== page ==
Peripheral venous route for administration of ammonul infusion

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"This data indicate that the use of Ammonul through a peripheral venous route appears to be safe and not associated with infusion-related local adverse effects" Alhashem et al (2020).

Abstract:

OBJECTIVES: To determine the local effects of peripheral Ammonul infusion on the skin and the subcutaneous tissues.

Methods: This retrospective study was conducted at Prince Sultan Military Medical City, Riyadh, Saudi Arabia. All children less than 16 years of age admitted between December 2015 and October 2018 with hyperammonemia and received Ammonul infusion for treatment were recruited.

Results: Twenty-one patients received the Ammonul infusion. They were admitted 58 times with acute hyperammonemia during the study period, with an average of 2.8 admissions per patient. The mean age of the included patients was 49.5 months. The most frequent underlying diagnoses were propionic acidemia (n=9), urea cycle disorders (n=5), and intrinsic liver disease (n=3). All participants received Ammonul through peripheral lines except 3 who received it through central lines. No extravasation, burns, or other local side effects were observed in this cohort.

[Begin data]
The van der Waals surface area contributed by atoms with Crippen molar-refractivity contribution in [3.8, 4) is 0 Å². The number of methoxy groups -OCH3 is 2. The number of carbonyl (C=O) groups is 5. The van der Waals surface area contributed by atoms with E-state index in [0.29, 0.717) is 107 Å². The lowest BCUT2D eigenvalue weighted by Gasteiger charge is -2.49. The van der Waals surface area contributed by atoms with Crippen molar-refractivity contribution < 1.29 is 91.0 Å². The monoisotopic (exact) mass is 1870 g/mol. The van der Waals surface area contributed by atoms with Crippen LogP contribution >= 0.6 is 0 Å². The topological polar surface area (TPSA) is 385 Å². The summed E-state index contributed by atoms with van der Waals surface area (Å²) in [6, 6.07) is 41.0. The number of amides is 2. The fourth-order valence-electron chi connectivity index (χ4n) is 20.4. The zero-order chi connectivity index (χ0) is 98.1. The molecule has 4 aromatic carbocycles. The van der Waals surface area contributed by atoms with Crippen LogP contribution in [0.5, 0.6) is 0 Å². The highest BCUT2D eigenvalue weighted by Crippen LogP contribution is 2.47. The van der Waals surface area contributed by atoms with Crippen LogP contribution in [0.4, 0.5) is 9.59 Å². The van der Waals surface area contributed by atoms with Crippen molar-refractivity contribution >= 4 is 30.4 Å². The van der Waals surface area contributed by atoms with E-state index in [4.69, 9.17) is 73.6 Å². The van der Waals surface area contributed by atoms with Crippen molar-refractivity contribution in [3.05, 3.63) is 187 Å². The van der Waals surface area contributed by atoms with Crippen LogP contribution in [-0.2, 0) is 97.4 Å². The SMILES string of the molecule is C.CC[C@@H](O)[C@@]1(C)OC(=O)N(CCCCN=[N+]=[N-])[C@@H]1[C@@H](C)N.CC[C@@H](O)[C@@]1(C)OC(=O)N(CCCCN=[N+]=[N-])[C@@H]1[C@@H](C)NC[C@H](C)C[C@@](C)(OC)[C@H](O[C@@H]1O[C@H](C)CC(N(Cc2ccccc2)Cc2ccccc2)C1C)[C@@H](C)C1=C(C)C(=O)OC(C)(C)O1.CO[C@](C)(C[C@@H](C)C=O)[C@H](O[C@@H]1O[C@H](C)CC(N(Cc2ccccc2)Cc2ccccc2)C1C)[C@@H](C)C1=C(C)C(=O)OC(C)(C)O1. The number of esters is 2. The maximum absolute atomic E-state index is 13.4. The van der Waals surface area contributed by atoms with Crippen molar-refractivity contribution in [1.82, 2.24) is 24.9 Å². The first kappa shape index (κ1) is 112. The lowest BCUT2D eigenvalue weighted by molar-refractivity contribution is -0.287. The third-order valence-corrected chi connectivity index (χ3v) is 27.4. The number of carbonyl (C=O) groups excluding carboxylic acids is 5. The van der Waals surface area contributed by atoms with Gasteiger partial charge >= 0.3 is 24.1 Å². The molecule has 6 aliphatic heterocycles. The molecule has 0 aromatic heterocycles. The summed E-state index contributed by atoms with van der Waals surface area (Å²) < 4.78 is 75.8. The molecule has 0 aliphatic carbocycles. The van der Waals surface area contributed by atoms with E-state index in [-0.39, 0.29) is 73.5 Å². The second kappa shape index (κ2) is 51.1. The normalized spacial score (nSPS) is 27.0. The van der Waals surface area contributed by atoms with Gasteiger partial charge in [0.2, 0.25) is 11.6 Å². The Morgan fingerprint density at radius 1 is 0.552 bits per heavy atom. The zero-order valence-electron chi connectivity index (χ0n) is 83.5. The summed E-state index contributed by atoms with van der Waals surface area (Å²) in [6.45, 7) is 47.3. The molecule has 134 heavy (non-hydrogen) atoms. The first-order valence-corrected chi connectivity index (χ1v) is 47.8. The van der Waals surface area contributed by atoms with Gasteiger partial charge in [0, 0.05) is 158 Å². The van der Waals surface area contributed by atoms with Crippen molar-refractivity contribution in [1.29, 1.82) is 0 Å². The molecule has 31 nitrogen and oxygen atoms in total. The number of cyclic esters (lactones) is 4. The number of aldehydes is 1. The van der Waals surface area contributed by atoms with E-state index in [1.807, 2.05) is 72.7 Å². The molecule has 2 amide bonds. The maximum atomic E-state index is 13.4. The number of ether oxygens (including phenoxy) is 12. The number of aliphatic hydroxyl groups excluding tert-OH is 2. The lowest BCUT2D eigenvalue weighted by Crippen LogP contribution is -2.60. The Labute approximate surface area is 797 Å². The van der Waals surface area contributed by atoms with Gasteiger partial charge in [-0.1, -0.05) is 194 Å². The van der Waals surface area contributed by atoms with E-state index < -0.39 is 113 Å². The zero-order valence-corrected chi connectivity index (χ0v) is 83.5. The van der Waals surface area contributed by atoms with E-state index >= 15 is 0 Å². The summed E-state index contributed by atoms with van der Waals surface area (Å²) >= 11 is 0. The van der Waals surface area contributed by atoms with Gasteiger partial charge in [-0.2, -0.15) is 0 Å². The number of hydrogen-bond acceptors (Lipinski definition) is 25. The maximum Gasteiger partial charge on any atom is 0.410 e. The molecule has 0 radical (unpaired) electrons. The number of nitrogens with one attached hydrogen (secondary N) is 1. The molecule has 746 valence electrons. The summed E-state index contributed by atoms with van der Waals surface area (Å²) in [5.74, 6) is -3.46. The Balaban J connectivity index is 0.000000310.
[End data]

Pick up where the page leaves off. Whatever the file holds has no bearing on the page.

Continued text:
CONCLUSION: This data indicate that the use of Ammonul through a peripheral venous route appears to be safe and not associated with infusion-related local adverse effects.


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Reference:

Alhashem, A.M., Salih, R.M., Al-Aqeel, A.I. and Mohamed, S. (2020) Peripheral venous route for administration of ammonul infusion for treatment of acute hyperammonemia. An experience from a tertiary center in Saudi Arabia. Saudi Medical Journal. 41(1), p.98-101. doi: 10.15537/smj.2020.1.24760.

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